Animal’s Hump Day News

Happy Hump Day!
Happy Hump Day!

From Steve Forbes:  Will Iran Attempt To Seize Control Of Saudi Oilfields?  Excerpt:

In 1976 an investment banker turned adventure novelist, Paul Erdman, penned a best-selling thriller, The Crash of ’79. Center to the plot was the Shah of Iran making a grab for the oilfields of the Arab Middle East, with a well-armed military, thanks to rising oil prices. Of course, barely 24 months later the Shah was ousted by radical Islamists, who subsequently bled the country white in a bloody and futile eight-year war with Iraq. Oil prices crashed after Ronald Reagan took office, and all thoughts of an Iranian version of a Nazi blitzkrieg disappeared.

Well, if Erdman were still alive (he died in 2007), he could write a very plausible updated version of his novel, with—very frighteningly—the all too likely possibility that this time fiction would turn into fact.

Iran doesn’t possess a passel of Panzer divisions and have a murderous Luftwaffe at its disposal. But it now has the means to make a play for control of the immense oilfields of Saudi Arabia, Kuwait and, all too obviously, Iraq, where its proxy militias are gaining strength. Militias under Iranian control can achieve Teheran’s imperial goals almost as well as WWII-style armed forces.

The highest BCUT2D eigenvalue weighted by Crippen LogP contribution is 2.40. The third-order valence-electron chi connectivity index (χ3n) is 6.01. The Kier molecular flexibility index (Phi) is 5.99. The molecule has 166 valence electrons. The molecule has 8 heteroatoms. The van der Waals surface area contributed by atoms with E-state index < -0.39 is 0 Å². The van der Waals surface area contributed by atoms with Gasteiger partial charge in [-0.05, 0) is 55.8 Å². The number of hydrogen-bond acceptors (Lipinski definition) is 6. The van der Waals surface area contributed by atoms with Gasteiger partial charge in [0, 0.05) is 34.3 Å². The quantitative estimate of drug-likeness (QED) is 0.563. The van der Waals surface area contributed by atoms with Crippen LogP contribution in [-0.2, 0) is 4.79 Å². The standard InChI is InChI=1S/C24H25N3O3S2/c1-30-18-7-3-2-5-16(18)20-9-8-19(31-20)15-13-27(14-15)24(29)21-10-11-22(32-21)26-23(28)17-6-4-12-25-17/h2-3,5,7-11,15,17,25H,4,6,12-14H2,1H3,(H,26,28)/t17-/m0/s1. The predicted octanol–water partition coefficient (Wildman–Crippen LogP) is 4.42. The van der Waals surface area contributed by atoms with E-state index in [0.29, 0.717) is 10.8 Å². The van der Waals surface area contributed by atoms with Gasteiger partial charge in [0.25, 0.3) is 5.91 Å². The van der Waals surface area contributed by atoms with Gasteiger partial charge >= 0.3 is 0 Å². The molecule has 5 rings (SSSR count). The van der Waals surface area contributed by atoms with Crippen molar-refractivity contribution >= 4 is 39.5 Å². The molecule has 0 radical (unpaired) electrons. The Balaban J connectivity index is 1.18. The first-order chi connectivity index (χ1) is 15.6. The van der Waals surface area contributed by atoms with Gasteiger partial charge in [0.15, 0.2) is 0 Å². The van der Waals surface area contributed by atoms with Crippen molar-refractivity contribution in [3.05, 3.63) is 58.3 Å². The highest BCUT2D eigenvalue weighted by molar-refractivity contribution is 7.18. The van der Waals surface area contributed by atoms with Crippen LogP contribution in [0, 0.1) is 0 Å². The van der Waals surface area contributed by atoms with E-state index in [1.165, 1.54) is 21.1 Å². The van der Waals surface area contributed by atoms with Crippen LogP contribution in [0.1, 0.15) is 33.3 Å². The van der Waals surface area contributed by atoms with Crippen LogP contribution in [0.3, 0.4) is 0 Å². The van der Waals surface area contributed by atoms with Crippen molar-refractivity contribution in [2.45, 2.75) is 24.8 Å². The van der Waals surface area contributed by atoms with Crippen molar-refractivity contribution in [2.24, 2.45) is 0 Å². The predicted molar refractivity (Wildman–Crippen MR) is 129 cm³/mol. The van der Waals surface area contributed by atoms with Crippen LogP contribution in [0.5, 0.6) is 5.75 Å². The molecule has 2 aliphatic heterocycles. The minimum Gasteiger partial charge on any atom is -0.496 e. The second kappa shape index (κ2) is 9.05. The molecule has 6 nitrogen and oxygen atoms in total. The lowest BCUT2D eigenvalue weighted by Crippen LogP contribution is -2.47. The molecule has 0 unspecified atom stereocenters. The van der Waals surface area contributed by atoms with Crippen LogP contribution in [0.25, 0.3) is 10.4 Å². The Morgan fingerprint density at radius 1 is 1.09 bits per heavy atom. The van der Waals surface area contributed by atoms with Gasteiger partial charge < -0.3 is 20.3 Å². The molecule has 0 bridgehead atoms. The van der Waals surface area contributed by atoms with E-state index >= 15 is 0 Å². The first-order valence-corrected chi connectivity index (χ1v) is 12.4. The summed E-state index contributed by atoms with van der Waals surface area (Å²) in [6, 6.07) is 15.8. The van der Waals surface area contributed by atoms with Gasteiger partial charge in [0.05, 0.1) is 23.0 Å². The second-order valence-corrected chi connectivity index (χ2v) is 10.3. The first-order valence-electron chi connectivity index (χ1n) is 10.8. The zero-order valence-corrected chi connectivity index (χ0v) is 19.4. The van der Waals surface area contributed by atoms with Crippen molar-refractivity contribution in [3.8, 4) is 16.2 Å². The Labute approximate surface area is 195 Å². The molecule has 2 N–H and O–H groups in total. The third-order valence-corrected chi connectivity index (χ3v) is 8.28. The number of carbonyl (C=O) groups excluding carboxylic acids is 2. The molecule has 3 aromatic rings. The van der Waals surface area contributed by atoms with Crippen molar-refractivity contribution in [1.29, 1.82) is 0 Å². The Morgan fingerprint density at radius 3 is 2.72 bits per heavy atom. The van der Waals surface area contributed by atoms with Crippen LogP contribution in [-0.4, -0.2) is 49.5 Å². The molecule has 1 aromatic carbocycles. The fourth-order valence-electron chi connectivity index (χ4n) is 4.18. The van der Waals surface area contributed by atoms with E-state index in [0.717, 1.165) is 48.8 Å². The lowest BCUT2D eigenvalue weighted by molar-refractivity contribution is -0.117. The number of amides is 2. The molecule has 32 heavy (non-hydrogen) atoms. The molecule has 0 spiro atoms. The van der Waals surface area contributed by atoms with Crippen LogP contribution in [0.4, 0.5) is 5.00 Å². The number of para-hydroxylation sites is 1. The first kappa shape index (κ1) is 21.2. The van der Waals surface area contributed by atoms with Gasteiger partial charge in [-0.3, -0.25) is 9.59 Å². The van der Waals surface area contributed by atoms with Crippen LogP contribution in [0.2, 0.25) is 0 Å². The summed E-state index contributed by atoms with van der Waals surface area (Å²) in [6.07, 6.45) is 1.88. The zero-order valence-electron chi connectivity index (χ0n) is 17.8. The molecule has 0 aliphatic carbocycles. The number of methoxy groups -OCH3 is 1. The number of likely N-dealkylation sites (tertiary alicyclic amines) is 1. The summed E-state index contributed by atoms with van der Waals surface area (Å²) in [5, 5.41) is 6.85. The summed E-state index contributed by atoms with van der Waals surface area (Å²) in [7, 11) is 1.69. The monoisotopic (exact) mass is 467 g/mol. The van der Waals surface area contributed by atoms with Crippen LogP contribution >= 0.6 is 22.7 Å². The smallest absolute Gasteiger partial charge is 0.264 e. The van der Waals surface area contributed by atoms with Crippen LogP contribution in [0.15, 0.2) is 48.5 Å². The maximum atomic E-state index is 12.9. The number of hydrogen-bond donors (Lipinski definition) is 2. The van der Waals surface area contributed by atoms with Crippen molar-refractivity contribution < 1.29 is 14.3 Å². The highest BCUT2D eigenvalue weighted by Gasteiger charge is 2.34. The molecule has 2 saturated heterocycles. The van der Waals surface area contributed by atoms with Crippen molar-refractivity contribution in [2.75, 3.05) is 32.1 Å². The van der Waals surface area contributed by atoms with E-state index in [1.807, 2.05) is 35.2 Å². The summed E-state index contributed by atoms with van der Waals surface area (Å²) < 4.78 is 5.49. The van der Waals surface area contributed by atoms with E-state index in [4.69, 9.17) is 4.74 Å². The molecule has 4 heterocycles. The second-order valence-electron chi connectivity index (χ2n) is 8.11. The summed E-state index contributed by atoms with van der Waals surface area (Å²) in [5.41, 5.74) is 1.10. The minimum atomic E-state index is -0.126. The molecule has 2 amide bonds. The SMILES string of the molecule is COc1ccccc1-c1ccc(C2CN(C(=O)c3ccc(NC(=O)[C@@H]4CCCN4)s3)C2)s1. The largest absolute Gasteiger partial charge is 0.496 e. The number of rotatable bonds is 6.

Out on a limb.
Out on a limb.

It occurs to one that the nutbar regime in Tehran may have exactly that in mind, and it also occurs to one that the leadership gap from our Imperial City may be encouraging them.  With their proxy militias taking control of Yemen to the south, and Iran’s own Republican Guards to the northeast – not to mention Iran-allied militias in Iraq and Syria – Iran has the Saudis neatly boxed, their “T” precisely crossed, to use a nautical term that nobody much in that part of the world would understand.

The question is this:  What will America do?

The Iranians are betting on the answer being “not much.”  And, given the experiences of the last few years, they are probably justified in thinking so.  And those are the kinds of calculations of which world wars are made.